Nation Brief

+ More

By Chris Wilson and Nikki Schwab

A First Victory for One of the Jena Six
A week after 15,000 people converged on Jena, La., to protest what they saw as the aggressive prosecution of six black teens accused of beating a white classmate, the most visible of the group was released on bail.

Mychal Bell, 17, walked out of the LaSalle Parish Courthouse late last week, greeted by civil rights leaders after the district attorney dropped his bid to try Bell as an adult. A state appeals court threw out the original conviction because Bell was 16 at the time of the incident. He will be tried as a juvenile.

The tremendous interest in the case has given civil rights leaders hope that a new surge of activism is afoot.

Busting Open a Steroid Machine
It was the biggest steroids bust in U.S. history. In Operation Raw Deal, the U.S. Drug Enforcement Administration nabbed 124 individuals across the United States last week after a two-year, multinational probe. The investigation also netted 56 steroid labs and more than 11 million dosage units, according to the DEA.

The raids reveal the intricate network that illegal human growth hormones and other performance-enhancing drugs traverse on their way to the black market. Raw materials usually come from China, are processed in North America, and are distributed through the Web.

Steroid abuse among professional athletes has become an explosive issue. Just days earlier, Tour de France officials upheld a ruling that stripped American cyclist Floyd Landis of his 2006 victory after he tested positive for doping.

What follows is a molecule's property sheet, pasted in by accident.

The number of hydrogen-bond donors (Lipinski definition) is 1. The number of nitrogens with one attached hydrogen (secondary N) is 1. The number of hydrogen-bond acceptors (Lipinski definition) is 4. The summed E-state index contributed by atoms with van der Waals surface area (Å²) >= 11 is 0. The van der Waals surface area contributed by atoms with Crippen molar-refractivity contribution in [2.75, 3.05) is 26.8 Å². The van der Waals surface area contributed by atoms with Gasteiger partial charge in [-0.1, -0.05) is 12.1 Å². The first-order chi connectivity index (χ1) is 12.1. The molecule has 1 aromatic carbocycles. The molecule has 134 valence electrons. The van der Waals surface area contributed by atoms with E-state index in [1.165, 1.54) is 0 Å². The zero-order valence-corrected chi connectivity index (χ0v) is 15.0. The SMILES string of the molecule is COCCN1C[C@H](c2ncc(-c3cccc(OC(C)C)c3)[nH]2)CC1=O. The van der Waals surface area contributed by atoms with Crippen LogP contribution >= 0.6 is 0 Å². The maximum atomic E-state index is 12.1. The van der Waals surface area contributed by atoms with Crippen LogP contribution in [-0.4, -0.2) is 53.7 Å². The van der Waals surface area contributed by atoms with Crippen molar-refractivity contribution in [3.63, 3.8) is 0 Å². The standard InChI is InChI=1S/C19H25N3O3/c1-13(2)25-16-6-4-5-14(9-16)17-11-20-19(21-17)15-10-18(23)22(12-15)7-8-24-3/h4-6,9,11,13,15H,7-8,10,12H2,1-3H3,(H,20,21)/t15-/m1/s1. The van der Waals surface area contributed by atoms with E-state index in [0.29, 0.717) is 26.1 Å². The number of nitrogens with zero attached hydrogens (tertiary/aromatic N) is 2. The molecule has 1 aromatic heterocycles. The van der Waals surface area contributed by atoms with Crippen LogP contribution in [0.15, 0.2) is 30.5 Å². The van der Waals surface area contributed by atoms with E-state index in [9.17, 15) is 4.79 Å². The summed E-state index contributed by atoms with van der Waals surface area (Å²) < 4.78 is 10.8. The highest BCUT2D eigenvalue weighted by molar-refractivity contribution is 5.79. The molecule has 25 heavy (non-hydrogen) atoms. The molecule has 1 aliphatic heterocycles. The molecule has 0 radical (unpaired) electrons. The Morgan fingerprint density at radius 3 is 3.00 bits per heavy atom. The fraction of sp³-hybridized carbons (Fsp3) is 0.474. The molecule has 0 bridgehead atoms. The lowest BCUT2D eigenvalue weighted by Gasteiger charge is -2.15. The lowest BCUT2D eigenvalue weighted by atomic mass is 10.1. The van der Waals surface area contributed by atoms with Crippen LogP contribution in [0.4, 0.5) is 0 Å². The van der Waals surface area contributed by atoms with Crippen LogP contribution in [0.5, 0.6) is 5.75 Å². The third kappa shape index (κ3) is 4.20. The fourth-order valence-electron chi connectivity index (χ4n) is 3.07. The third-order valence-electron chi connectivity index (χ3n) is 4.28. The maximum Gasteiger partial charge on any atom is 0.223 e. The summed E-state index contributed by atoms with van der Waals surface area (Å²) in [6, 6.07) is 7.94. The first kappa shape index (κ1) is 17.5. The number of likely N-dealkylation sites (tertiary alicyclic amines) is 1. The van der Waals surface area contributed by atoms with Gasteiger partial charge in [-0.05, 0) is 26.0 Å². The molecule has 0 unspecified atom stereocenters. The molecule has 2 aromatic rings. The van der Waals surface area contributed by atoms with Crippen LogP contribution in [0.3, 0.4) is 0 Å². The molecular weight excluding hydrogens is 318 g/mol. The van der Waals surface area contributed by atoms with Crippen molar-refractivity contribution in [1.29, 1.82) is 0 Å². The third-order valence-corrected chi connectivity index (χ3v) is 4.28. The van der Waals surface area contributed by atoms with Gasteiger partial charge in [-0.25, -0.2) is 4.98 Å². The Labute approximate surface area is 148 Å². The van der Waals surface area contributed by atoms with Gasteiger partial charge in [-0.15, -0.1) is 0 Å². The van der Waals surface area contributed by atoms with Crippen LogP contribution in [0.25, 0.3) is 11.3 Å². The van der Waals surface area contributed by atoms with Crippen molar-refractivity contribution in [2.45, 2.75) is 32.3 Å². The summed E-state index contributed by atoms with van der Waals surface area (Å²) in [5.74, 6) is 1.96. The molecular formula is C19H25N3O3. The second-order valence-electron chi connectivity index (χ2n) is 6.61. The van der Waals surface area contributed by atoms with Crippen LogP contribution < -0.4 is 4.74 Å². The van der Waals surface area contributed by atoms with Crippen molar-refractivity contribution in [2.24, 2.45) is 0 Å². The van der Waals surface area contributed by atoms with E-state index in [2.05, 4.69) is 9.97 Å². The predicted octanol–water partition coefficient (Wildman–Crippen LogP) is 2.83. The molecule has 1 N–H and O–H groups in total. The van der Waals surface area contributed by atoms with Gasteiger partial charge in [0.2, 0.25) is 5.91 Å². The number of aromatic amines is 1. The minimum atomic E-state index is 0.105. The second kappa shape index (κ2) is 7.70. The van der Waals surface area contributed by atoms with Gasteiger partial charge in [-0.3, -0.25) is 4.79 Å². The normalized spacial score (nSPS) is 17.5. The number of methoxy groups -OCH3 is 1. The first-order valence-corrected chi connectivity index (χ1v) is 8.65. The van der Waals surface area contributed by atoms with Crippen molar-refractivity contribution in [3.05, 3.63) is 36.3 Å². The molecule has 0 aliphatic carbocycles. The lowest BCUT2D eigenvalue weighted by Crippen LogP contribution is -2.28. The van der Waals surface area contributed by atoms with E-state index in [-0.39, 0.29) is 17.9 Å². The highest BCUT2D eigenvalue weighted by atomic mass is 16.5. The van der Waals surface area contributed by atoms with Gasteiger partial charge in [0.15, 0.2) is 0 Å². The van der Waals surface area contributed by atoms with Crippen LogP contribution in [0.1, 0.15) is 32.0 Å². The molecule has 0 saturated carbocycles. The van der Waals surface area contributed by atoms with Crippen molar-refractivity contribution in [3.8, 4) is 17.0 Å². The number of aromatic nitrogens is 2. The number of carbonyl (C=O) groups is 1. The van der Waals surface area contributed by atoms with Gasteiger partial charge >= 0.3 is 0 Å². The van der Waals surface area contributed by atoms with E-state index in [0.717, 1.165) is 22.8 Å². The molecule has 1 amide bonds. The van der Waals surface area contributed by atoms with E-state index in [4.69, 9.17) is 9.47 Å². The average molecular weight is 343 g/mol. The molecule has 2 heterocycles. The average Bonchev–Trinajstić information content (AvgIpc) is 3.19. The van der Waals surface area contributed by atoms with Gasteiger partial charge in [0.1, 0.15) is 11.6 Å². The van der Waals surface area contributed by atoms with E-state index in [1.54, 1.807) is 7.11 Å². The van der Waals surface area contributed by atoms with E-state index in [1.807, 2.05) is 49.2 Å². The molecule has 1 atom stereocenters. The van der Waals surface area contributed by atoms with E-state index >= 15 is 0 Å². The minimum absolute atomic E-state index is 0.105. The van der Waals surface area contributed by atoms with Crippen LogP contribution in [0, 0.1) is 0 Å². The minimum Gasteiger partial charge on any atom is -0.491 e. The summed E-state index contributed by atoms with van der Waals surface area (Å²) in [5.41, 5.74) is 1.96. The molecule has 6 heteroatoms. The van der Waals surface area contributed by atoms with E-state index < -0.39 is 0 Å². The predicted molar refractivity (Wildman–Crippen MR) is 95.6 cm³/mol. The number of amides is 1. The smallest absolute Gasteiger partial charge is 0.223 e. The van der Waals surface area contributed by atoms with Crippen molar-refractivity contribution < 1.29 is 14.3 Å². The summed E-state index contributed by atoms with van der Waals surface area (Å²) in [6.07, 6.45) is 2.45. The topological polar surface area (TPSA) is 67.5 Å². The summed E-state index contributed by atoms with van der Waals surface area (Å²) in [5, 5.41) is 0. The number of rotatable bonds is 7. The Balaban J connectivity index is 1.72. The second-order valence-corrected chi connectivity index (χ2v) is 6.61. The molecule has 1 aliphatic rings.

Quick: Why Did We Fight the British?
Immigrants will have to show a better grasp of American values to pass a new citizenship test after October 2008. The new test is designed to be more concept oriented, U.S. officials say. Instead of asking, for instance, "What country did we fight during the Revolutionary War?" it asks: "Why did the colonists fight the British?" Immigrant-rights activists have complained that the revisions and higher fees set up more barriers to naturalization. But officials say the test is actually easier. The pass rate on a recently administered pilot test was 92.4 percent vs. 84 percent for the old test. True, the new test will require some studying, but the old one was criticized for encouraging rote memorization without enhancing understanding. About 700,000 immigrants were nationalized last year.

A Guilty Verdict and a New Charge
His spiritual guidance was supposed to lead church members to salvation, but when it led one underage woman into an incestuous marriage, it became a crime. Polygamist sect leader Warren Jeffs was convicted in St. George, Utah, last week of two counts of rape as an accomplice in an arranged marriage between a 14-year-old and her 19-year-old first cousin, Allan Steed. While the woman objected to the marriage, Jeffs left her feeling she had no choice, she said, but to dutifully sleep with her cousin. His attorneys argued that Jeffs, leader of the Fundamentalist Church of Jesus Christ of Latter-day Saints, was a victim of religious persecution. The case shed light on the sect in which Jeffs is revered as a prophet and polygamy is common. The case doesn't end with Jeffs, though. Prosecutors last week charged Steed with one count of rape.